29. 29. <ul><li>Recommended practice </li></ul><ul><ul><li>Min. median width </li></ul></ul><ul><ul><ul><li>6 feet for up to 4” caliper trees </li></ul></ul></ul><ul><ul><ul><li>10 feet for larger trees </li></ul></ul></ul><ul><ul><li>Use a crash tested barrier for large trees in narrow medians or when speed > 40 mph </li></ul></ul>Trees in Medians Photo: James M. Daisa, P.E., Arup
  30. 30. <ul><li>Recommended practice </li></ul><ul><ul><li>Combined with on-street parking = 13 feet </li></ul></ul><ul><ul><li>Without on-street parking = 6 feet </li></ul></ul>Bicycle Lanes Photos: James M. Daisa, P.E., Arup
  31. 31. Photo: Kimley-Horn and Associates, Inc. Example: Marked bike lane on a street in an General Urban context
  32. 32. <ul><li>Recommended practice </li></ul><ul><ul><li>Thoroughfare types in all contexts: </li></ul></ul><ul><ul><ul><li>Commercial: 8 feet </li></ul></ul></ul><ul><ul><ul><li>Residential: 7 feet </li></ul></ul></ul><ul><ul><li>Angled parking </li></ul></ul><ul><ul><ul><li>Low-volume, low-speed avenues and streets </li></ul></ul></ul><ul><ul><ul><li>Commercial main streets </li></ul></ul></ul><ul><ul><li>Reverse angled parking </li></ul></ul><ul><ul><ul><li>Consider on bicycle routes </li></ul></ul></ul>On-Street Parking Photo: Dan Burden, Photo: James M. Daisa, P.E., Arup
  33. 33. <ul><li>Recommended practice </li></ul><ul><ul><li>Locate so crossings are 200-300 feet apart </li></ul></ul><ul><ul><li>Significant pedestrian demand </li></ul></ul><ul><ul><li>Criteria for unsignalized crossing </li></ul></ul><ul><ul><ul><li>12,000 ADT or less </li></ul></ul></ul><ul><ul><ul><li>15,000 ADT with median refuge </li></ul></ul></ul><ul><ul><ul><li>Speed less than 40 mph </li></ul></ul></ul><ul><ul><ul><li>Adequate sight distance </li></ul></ul></ul>Mid-Block Crossings Illustration: Claire Vlach, Bottomley Design & Planning
  34. 34. Photo: James M. Daisa, P.E., Arup
  35. 35. Thoroughfare Speed Management <ul><li>Controlling speed using enforcement, design, and technology </li></ul><ul><li>Local street “traffic calming” measures not appropriate </li></ul><ul><li>Passive measures: </li></ul><ul><ul><li>Provide motorist feedback </li></ul></ul><ul><ul><li>Motorist perceive need to lower speed </li></ul></ul><ul><li>Active measures: </li></ul><ul><ul><li>Enforcement </li></ul></ul><ul><ul><li>Physical devices force slower speed </li></ul></ul>Photo: Dan Burden,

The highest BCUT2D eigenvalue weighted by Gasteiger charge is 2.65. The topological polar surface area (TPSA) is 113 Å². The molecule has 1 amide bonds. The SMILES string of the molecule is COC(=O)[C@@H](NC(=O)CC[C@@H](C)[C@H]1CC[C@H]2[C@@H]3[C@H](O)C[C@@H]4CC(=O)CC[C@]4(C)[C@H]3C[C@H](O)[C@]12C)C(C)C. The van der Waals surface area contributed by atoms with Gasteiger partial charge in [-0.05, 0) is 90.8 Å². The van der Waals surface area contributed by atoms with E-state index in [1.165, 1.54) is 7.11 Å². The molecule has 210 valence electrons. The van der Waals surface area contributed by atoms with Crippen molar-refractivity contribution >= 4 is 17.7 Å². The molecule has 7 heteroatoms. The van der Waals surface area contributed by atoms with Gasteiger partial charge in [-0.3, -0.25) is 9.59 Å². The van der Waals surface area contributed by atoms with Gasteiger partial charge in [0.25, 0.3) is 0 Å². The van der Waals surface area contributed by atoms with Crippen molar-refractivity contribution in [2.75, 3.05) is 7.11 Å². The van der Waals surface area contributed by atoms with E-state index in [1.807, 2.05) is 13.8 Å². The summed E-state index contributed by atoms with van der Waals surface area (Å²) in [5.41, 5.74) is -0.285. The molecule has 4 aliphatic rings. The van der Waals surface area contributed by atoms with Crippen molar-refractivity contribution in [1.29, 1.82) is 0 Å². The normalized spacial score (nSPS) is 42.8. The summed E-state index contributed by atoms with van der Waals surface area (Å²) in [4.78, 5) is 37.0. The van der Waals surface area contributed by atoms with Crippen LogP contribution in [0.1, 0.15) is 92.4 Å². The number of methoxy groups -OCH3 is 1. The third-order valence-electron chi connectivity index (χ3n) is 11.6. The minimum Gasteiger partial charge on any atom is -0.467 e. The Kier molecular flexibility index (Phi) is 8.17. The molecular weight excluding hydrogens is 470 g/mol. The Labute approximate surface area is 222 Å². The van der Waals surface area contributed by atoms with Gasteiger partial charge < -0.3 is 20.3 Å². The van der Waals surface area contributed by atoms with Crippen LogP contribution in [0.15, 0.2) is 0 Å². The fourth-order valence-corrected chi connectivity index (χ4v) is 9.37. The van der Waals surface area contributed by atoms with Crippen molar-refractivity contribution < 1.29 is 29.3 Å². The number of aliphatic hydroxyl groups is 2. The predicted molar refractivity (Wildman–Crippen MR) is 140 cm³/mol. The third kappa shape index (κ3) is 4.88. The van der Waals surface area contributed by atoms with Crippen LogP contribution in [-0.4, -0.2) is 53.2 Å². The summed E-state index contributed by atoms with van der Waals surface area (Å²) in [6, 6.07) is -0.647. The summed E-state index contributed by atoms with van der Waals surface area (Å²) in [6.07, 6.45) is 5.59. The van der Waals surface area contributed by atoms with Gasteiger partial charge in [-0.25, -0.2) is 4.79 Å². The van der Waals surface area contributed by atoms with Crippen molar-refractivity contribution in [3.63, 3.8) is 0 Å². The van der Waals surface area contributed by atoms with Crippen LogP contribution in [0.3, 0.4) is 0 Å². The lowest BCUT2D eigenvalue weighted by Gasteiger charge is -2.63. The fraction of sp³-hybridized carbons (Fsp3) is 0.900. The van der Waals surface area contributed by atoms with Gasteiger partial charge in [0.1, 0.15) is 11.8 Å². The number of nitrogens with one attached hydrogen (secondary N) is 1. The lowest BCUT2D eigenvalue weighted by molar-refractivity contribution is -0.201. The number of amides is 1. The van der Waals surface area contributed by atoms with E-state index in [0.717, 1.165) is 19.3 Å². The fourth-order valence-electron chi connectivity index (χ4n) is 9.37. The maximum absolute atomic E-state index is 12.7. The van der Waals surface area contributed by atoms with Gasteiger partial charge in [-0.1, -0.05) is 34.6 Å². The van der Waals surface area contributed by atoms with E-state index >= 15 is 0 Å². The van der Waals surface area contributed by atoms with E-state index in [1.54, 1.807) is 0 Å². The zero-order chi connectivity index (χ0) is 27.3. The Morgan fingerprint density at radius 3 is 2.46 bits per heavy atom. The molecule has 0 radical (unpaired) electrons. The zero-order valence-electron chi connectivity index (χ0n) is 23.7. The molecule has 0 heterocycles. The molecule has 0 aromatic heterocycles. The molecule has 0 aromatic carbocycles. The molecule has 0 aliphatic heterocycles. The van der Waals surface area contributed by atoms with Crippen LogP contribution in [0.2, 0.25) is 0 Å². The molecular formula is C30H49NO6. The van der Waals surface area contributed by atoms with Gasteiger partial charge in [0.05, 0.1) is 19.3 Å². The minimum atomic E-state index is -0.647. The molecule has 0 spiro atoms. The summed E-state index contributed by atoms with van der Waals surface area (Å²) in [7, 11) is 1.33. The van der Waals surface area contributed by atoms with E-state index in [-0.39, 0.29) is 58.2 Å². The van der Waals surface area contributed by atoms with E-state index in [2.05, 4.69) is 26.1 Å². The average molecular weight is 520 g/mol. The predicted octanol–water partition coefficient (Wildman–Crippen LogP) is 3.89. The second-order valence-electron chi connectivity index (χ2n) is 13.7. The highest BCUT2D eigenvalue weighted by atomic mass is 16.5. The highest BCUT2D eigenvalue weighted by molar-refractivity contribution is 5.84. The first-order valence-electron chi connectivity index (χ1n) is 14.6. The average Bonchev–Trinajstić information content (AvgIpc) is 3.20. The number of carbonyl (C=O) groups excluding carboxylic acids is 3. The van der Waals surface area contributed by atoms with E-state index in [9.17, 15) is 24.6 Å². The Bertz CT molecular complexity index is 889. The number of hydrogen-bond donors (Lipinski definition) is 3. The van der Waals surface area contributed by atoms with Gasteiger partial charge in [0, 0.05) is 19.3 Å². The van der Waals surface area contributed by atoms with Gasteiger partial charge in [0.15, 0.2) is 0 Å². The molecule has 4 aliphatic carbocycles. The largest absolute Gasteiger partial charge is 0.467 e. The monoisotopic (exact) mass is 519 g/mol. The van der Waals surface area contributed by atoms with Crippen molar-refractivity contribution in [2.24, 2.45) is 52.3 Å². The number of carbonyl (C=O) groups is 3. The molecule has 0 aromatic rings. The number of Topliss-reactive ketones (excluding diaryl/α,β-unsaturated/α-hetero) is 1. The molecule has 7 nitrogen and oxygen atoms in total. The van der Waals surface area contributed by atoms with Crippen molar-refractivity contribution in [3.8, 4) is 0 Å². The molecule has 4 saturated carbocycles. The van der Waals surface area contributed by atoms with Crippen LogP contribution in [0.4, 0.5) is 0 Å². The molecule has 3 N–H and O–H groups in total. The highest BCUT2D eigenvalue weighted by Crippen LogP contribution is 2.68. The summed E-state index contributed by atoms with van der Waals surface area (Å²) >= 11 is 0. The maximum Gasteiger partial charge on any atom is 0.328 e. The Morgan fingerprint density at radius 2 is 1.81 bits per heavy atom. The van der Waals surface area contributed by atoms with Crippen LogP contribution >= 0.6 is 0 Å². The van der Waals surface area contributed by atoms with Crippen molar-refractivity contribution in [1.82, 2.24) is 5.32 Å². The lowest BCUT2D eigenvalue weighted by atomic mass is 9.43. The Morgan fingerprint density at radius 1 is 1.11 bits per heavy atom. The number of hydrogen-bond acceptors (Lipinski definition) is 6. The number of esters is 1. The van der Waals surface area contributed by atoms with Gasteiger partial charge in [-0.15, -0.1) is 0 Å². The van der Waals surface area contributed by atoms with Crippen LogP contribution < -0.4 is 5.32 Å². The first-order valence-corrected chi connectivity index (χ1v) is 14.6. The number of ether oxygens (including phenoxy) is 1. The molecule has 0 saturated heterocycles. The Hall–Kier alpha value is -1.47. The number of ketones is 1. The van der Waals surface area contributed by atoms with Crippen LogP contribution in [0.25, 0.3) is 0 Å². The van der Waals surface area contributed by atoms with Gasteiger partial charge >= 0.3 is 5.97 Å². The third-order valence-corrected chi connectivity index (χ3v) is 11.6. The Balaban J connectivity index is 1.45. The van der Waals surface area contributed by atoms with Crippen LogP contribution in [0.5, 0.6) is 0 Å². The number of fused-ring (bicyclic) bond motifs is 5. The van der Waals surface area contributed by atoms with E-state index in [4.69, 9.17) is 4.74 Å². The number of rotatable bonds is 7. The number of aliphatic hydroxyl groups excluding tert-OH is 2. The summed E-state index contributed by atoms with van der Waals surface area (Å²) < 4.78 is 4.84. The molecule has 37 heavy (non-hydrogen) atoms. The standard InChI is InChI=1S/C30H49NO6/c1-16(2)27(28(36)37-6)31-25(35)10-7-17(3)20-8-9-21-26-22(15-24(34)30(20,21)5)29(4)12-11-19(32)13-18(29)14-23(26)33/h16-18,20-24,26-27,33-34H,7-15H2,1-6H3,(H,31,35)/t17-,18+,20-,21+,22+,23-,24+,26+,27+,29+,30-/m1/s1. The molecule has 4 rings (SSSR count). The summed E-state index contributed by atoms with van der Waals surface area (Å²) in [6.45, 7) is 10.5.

36. 36. Thoroughfare Speed Management <ul><li>Multidisciplinary decision </li></ul><ul><li>Requires input from: </li></ul><ul><ul><li>Emergency services </li></ul></ul><ul><ul><li>Engineering </li></ul></ul><ul><ul><li>Street maintenance </li></ul></ul><ul><ul><li>Law enforcement </li></ul></ul><ul><ul><li>Transit service providers </li></ul></ul><ul><ul><li>Business and community stakeholders </li></ul></ul>
  37. 37. Planning for Transit on Thoroughfares Type of Transit Local Bus Rapid Bus Bus Rapid Transit (BRT) Trolleys / Streetcar Light Rail Transit (LRT)
  38. 38. Transit Facilities on Thoroughfares <ul><li>Mixed-flow travel lanes </li></ul><ul><li>High-occupancy vehicle (HOV) lanes in median or outside lanes </li></ul><ul><li>Reversible or contraflow transit lanes </li></ul><ul><li>Dedicated transitway in inside or outside travel lanes </li></ul><ul><li>Separated transitway in thoroughfare right of way </li></ul><ul><li>Transit-only streets, busways, or transit malls </li></ul>
  39. 39. Considerations When Planning for Transit Thoroughfare Component Factors to be Considered Streetside Streetside width at stops or stations Space for passenger requirements such as shelters, seating, trees, lighting, etc. Accessibility requirements (lift pads) Traveled Way Available total right-of-way to accommodate running ways, stops and stations Lane width to accommodate transit vehicle in mixed flow lanes Type of running way and separation Median width to accommodate running ways and stations Pedestrian access to median stations Parking restrictions near stops and stations Bike/bus conflicts where buses stop in bike lane Additional width for transit facilities versus pedestrian crossing distance Horizontal and vertical clearances for transit Transit operations on one-way streets, location of stops, turns Overhead clearance for catenary power supply or trolley wires and space to mount poles